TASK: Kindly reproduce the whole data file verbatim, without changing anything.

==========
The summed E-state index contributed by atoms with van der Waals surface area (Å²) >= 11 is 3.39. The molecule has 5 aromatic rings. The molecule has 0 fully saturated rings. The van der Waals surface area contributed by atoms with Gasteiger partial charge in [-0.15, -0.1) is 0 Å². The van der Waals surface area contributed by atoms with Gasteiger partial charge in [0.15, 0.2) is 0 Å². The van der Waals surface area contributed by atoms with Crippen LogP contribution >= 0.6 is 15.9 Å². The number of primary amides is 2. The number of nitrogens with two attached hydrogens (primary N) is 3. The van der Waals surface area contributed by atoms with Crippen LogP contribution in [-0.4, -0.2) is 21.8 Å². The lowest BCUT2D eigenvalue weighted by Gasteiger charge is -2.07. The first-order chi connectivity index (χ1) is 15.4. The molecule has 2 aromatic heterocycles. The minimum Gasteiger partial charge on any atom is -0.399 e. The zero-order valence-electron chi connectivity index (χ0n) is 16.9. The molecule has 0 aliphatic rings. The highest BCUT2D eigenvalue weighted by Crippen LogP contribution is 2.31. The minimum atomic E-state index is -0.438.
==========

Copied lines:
The summed E-state index contributed by atoms with van der Waals surface area (Å²) >= 11 is 3.39. The molecule has 5 aromatic rings. The molecule has 0 fully saturated rings. The van der Waals surface area contributed by atoms with Gasteiger partial charge in [-0.15, -0.1) is 0 Å². The van der Waals surface area contributed by atoms with Gasteiger partial charge in [0.15, 0.2) is 0 Å². The van der Waals surface area contributed by atoms with Crippen LogP contribution >= 0.6 is 15.9 Å². The number of primary amides is 2. The number of nitrogens with two attached hydrogens (primary N) is 3. The van der Waals surface area contributed by atoms with Crippen LogP contribution in [-0.4, -0.2) is 21.8 Å². The lowest BCUT2D eigenvalue weighted by Gasteiger charge is -2.07. The first-order chi connectivity index (χ1) is 15.4. The molecule has 2 aromatic heterocycles. The minimum Gasteiger partial charge on any atom is -0.399 e. The zero-order valence-electron chi connectivity index (χ0n) is 16.9. The molecule has 0 aliphatic rings. The highest BCUT2D eigenvalue weighted by Crippen LogP contribution is 2.31. The minimum atomic E-state index is -0.438.